Decent overview of the trajectory of personal genomics. One of those books where minute details about the day to day mechanics of his neurosis about the whole thing kinda got in the way. I do realize that that was kind of a subtext of his book but it didn't do anything for me. Once again though, a book that illuminates the personalities of the people in the industry is very valuable to me. Because one of my subtexts is that personality is way more important in human endeavors than is ever given ...more
I also read this book for my Genomics class, in hopes of finding something based a little more in hard science land than The Seven Daughters of Eve. That it does, though it really does more focus on ethics of personal genomics than the science itself, but it is most firmly grounded on the cutting edge, as it were. Angrist describes and examines with clarity and humor the sociological implications of where human genomics is headed after the sequencing of human genome, particularly in what the imp ...more
Blogged here:
Of course, working in healthcare, I had heard about personal genomics. It was on my horizon, something about which I wanted to know more. When I was offered a review copy of the new edition of Here Is A Human Being, At the Dawn of Personal Genomics by Misha Angrist, I thought that would be a great way for me to accomplish that goal.

For context, I’ve written a few book reviews in my past. Enough so, that I have my usual strategy: read the
Jonathan Hunsberger
I bought this because the author is an acquaintance and I always like to read books that are written by people I know. Given the topic and his profession, I was expecting a hard slog through something very technical, but this book is very accessible and kept me interested throughout.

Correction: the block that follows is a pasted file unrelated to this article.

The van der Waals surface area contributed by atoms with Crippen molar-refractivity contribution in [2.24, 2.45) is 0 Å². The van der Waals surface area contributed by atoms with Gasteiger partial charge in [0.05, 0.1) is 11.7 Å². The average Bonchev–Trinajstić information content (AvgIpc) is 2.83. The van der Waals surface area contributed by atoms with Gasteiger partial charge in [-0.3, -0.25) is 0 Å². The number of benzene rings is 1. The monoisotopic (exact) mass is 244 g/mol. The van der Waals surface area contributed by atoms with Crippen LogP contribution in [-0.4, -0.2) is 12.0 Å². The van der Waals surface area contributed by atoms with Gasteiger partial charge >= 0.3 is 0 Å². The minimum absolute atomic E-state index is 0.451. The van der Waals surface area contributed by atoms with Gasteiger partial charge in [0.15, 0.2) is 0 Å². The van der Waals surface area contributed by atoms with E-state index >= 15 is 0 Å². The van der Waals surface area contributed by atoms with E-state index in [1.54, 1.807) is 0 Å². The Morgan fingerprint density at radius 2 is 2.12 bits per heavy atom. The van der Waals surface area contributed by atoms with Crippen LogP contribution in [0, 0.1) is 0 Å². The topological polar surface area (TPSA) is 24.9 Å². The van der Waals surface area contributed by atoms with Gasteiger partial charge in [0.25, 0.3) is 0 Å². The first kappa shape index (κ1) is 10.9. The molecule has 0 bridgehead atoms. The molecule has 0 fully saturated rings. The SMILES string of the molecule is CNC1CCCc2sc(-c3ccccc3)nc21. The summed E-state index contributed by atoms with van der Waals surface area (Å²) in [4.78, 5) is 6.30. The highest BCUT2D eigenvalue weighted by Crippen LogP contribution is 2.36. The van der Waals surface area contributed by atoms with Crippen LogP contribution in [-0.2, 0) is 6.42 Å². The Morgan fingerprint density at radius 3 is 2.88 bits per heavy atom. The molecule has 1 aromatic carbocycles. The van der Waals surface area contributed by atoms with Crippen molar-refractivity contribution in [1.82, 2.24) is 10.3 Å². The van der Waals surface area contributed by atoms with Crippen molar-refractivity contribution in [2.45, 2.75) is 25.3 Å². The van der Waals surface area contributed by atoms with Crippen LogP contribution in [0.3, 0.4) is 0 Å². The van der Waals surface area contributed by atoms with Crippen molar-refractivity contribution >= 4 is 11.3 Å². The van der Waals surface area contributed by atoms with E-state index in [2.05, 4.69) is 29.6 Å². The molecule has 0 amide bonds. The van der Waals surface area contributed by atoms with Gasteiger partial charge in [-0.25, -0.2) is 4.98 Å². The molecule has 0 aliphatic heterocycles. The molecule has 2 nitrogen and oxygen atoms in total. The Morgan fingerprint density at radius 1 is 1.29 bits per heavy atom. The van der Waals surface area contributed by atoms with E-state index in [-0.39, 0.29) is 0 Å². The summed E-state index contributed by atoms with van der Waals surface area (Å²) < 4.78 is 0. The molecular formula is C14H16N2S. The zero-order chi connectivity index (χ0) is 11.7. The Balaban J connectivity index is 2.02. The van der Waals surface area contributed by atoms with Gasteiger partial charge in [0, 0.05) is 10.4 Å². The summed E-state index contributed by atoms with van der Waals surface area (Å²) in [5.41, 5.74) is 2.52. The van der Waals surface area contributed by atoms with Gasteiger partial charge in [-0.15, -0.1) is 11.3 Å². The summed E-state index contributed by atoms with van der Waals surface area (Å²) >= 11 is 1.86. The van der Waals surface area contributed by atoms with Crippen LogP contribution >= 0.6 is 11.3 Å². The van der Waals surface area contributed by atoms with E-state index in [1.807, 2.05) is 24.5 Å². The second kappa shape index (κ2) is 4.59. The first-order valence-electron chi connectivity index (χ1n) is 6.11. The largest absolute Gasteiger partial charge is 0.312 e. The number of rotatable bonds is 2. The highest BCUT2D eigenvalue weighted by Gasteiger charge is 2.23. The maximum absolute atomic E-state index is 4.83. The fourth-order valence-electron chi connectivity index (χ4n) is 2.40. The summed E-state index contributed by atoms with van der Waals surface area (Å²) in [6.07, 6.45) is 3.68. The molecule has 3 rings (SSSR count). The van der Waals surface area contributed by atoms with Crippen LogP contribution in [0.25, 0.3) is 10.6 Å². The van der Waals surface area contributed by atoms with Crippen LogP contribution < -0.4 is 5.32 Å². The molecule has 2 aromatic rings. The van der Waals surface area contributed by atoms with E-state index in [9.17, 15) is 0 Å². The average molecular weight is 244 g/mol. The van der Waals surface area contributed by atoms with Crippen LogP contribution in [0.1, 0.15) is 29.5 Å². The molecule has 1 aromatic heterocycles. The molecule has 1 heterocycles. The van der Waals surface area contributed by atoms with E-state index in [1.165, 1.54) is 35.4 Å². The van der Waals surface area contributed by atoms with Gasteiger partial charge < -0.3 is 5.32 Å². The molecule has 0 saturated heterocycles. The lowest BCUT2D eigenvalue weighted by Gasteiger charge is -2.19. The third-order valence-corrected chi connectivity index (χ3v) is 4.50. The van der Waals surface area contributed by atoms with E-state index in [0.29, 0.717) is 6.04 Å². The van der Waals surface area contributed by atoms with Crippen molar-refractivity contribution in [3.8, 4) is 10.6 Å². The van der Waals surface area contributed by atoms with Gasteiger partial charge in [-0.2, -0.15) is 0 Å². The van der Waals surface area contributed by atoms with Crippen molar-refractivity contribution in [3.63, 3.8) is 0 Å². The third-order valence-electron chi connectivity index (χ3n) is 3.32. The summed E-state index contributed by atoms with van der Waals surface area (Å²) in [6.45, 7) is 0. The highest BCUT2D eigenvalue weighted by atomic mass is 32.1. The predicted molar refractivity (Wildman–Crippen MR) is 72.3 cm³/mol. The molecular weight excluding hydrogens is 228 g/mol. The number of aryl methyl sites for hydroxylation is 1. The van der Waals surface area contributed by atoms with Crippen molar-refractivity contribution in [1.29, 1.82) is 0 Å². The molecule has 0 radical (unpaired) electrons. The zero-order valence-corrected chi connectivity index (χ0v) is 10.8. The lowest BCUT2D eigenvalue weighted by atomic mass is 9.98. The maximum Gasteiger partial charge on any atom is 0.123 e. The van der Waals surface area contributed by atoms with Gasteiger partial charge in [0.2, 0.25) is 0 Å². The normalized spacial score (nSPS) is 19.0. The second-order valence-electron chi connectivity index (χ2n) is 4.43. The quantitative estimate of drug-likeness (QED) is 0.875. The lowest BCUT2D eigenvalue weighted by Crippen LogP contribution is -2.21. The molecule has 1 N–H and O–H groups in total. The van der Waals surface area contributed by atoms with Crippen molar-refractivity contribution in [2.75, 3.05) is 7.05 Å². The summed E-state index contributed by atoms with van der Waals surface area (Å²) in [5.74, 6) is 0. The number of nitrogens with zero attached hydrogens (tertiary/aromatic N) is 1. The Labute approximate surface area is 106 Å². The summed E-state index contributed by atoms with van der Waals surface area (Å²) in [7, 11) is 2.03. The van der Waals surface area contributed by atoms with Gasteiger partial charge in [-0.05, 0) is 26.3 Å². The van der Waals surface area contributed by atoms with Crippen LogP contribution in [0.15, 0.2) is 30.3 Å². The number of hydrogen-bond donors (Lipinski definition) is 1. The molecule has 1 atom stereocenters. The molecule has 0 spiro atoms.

Several people who saw me reading this book asked what it was about. When I gave the basic premise, the first question was always "what did he find out?" That's the natural first question, but once you've read (or e
Cool look at the history of personal genomics and Misha's personal experience within this history. In the field of genetics, he's a rock star - and we as readers benefit from his back stage pass to all other rock stars in the field (e.g., George Church, Francis Collins). I appreciated the historical perspective. It's easy to think that the way things happened (the development of genetic sequencing technology, the mapping of the human genome) were all sort of a pre-destined, linear unfolding of e ...more
DeLene Beeland
This was a wonderful read! Angrist's story is an engaging blend of humanism and science. I wrote a review of this book on my personal blog, here's a taste: "Angrist also delves in to the human dimension of what it means when an individual chooses to dive into their own genome — he likens it to drinking from a fire hose — an experience that is as individualistic as it is communal in terms of how the information you learn about yourself can affect your loved ones, and even your children. In short, ...more
Daniel Hooker
Tough subject. Deeply scientific, parts of this book are fascinating. But he launches into the story without much of a preamble, I never felt I understod what the author was trying to explain to us at a high level. The beginning chapters (and portions of each subsequent chapter) are bogged down by names and places of corporations that power genomic testing, but without a context for what they're doing, it's just plain boring. It gets better in the middle when talking about the actual science and ...more